Shortly after news broke Tuesday night that Robert S. Mueller III would testify in an open hearing on July 17, Democratic Sen. Brian Schatz (Hawaii) tweeted this:
“Robert Mueller will not save us,” Schatz said.
Schatz is probably right. Democrats have long dreamed of Mueller showing up at a hearing and blowing the lid off the entire Russia investigation. That fantasy loomed especially large when it wasn’t clear how much of his report Attorney General William P. Barr would share. And now, even though we have seen the vast majority of it, the conclusions and outcome haven’t match the expectations of many on the left. Enter the former special counsel, answering questions from lawmakers about the matter.
Mueller himself, though, has tempered expectations.
“Any testimony from this office would not go beyond our report,” Mueller said a month ago in his only public comments. “It contains our findings and analysis and the reasons for the decisions we made. We chose those words carefully and the work speaks for itself. And the report is my testimony. I would not provide information beyond that which is already public in any appearance before Congress.”
This very much matches Mueller’s by-the-book reputation, and if past is prologue, Mueller isn’t going to be saying much that he doesn’t want to.
But even if Mueller doesn’t intend to add much to the record July 17, it’s possible the right kind of questioning could draw him out a bit or add clarity to some of the murky issues still on the table. I ran through some of them last month, and there are a few that still apply.
Chief among them is confusion and controversy about how Barr has handled his report. Barr has claimed that Mueller told him that he wouldn’t have accused Trump of obstruction of justice even if the Justice Department didn’t have a policy against indicting a sitting president. Mueller in his statement last month slow-walked any criticisms of Barr, but he also suggested that he wasn’t in the business of making any such determinations. A key question for him is whether Barr was accurate in recounting their private conversations, on this and other matters.
Second would be whether Mueller felt it appropriate for Barr and then-Deputy Attorney General Rod J. Rosenstein to determine that they would not accuse Trump of obstruction. Mueller had explicitly said he couldn’t clear Trump of obstruction, but then Barr and Rosenstein took it a step further. Mueller presumably won’t answer this question directly, but even an evasive answer could say a lot. Maybe he declines to endorse Barr’s and Rosenstein’s decision. Maybe he uses the question to reinforce that he couldn’t clear Trump. Those answers would be telling.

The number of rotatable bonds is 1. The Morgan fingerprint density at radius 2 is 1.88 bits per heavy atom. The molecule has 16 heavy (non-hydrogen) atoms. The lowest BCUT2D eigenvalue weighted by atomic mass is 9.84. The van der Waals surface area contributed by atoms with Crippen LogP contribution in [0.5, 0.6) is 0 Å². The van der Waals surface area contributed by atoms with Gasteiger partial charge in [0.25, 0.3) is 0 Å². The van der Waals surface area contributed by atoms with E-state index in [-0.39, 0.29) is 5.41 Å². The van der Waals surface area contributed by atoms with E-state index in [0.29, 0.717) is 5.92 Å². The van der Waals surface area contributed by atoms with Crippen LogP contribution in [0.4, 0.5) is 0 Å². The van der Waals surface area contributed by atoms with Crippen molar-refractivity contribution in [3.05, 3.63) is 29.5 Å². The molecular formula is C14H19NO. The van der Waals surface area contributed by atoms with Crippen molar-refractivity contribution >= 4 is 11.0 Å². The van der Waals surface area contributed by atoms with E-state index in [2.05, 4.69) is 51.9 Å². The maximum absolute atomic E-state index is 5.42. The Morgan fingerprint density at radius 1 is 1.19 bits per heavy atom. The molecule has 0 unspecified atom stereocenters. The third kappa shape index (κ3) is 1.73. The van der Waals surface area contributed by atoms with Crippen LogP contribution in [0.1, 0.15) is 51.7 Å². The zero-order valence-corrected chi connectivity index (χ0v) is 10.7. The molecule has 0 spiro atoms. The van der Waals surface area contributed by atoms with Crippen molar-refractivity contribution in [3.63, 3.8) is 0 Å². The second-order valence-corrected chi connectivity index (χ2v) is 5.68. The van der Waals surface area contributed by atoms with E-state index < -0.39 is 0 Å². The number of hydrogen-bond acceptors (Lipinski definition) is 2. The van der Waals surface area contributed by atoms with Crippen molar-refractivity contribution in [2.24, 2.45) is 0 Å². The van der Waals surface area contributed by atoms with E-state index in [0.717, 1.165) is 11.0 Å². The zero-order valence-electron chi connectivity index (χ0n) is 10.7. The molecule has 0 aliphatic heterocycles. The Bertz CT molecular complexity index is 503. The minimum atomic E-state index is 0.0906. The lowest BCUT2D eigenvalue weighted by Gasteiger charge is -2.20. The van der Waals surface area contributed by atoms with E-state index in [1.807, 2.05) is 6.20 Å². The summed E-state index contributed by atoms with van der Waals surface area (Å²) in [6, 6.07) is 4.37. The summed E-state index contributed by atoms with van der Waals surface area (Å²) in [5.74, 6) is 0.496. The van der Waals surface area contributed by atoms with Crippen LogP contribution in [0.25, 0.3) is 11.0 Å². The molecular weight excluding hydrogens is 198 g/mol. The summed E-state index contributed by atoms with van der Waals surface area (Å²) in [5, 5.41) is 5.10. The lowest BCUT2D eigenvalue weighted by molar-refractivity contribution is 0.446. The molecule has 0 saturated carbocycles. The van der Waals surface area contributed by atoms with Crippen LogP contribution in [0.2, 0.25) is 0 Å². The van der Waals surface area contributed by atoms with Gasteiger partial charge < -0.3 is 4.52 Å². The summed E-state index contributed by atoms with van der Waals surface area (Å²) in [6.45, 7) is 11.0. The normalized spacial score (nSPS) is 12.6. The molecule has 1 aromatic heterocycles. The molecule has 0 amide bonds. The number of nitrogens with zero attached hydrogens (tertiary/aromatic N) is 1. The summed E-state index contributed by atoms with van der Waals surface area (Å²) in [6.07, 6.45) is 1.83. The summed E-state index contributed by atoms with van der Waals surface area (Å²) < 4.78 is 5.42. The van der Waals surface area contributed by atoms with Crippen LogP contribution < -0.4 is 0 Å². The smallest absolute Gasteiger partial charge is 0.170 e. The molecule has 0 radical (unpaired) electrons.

Third is his relationship with Barr. Mueller said he appreciated Barr’s degree of disclosure and that he believed it was handled in “good faith.” But did he think other aspects were handled in good faith? Mueller wrote a letter after Barr released his initial conclusions, clearly unhappy with the perceptions it had created. Given that Mueller is on the record on that, it would seem it’s fair game to ask him to clarify exactly what he was mad about. He could, of course, simply say, “The letter speaks for itself and was meant to be private.”
Fourth, Mueller could provide some clarity on the distinction between collusion and conspiracy. Trump has claimed the report bolstered his long-running “no collusion” talking point, but Mueller explicitly said he wasn’t deciding about the broader concept of collusion — which isn’t in the criminal code — but rather about conspiracy and cooperation. He said neither took place. Mueller isn’t going to come out and say that, yes, Trump and/or his campaign did collude, but he could make clear that it’s an open possibility or reinforce his report’s conclusion that the Trump campaign actively encouraged Russia’s assistance.
And lastly, lawmakers could conceivably draw Mueller out on the evidence for obstruction. As I’ve written, there were five events in which Mueller seemed to find evidence to support the three criteria needed for obstruction charges. Mueller probably won’t say, “Yes, the evidence satisfied the requirements for obstruction charges,” but lawmakers could make him reinforce that evidence existed for each criterion.
As with all of these, if they approach it smartly, they could land some important moments. But that’s hardly a given in congressional hearings. And if Mueller is intent on erecting a stone wall at the witness table, his experience in these settings could make it impenetrable.